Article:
Even in such a case the hearing accorded to the appellant or his pleader would be with a view to determine whether there was a 'prima facie' case made out to warrant its interference in appeal. The appellant or his pleader would be heard in support of that position and if he satisfied the High Court that there was a 'prima facie' case for its interference the High Court would admit the appeal and order a notice to issue to the opposite party in which event the appeal would be decided after a full hearing in the presence of both the parties.
The calling for the records of the case also though not compulsory but discretionary with the Court would be for this very purpose, viz. to determine whether a 'prima facie' case for its interference was made out. The whole purpose of the hearing accorded to the appellant or his pleader even after calling for the records of the case would be to determine whether a 'prima facie' case for its interference was made out and it would not be within the province of the Court at that stage to fully consider the evidence on the record and hear arguments from the appellant or his pleader with a view to determine whether the conviction could be sustained or the sentence passed upon the accused could be reduced.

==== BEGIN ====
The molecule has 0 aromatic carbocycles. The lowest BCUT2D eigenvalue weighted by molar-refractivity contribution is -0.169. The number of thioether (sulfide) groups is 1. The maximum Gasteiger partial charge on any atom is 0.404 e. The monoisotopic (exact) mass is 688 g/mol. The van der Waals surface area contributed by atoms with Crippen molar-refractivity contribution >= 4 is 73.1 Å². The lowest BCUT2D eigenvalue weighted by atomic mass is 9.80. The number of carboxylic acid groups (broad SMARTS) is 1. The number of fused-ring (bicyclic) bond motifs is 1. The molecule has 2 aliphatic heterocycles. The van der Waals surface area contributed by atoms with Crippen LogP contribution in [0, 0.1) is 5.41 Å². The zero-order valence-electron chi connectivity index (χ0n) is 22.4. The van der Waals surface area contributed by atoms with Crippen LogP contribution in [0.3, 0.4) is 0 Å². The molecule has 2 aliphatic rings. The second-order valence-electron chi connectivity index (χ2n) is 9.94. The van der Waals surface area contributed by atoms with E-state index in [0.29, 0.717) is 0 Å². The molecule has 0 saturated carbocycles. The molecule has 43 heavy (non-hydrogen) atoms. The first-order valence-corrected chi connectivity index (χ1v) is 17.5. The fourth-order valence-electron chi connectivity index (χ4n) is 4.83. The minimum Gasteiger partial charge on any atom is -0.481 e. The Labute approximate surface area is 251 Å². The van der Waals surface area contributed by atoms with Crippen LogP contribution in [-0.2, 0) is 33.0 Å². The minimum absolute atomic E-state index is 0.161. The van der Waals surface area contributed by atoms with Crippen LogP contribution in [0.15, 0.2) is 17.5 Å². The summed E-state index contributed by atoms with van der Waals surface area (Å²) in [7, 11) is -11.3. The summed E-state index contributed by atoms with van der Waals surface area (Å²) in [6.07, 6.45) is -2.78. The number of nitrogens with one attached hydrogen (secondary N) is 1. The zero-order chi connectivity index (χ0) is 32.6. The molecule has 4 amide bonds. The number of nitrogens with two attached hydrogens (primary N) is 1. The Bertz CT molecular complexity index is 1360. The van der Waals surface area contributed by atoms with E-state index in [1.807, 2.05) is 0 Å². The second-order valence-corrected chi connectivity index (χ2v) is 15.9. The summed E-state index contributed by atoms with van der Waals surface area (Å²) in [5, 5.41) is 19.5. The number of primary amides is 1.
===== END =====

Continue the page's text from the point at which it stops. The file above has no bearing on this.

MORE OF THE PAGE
The setting aside of the conviction and the reduction, if any, in the sentence could only be determined by the Court after notice was issued to the opposite party and a full hearing took place in the presence of both the parties, Even in the case of a summary dismissal of a petition of appeal under these circumstances the position would certainly not be any different from the which obtains in the case of a summary dismissal of the petition of appeal presented by the convicted person from jail or the summary dismissal of an application for criminal revision made by him or on his behalf to the High Court.
In all these cases there will be no judgment of the High Court replacing the judgment of the lower Court and the action of the High Court would only amount to a refusal by the High Court to admit the petition of appeal or the criminal revision and issue notice to the Opposite party with a view to the final determination of the questions arising in the appeal or the revision.
The order dismissing the appeal or criminal revision summarily or 'in limine' would no doubt be a final order of the High Court not subject to review or revision even by the High Court itself but would not tantamount to a judgment replacing that of the lower Court, The convicted person would be bound by that order and would not be able to present another petition or appeal or application for criminal revision challenging the conviction or the sentence passed upon him by the lower Court.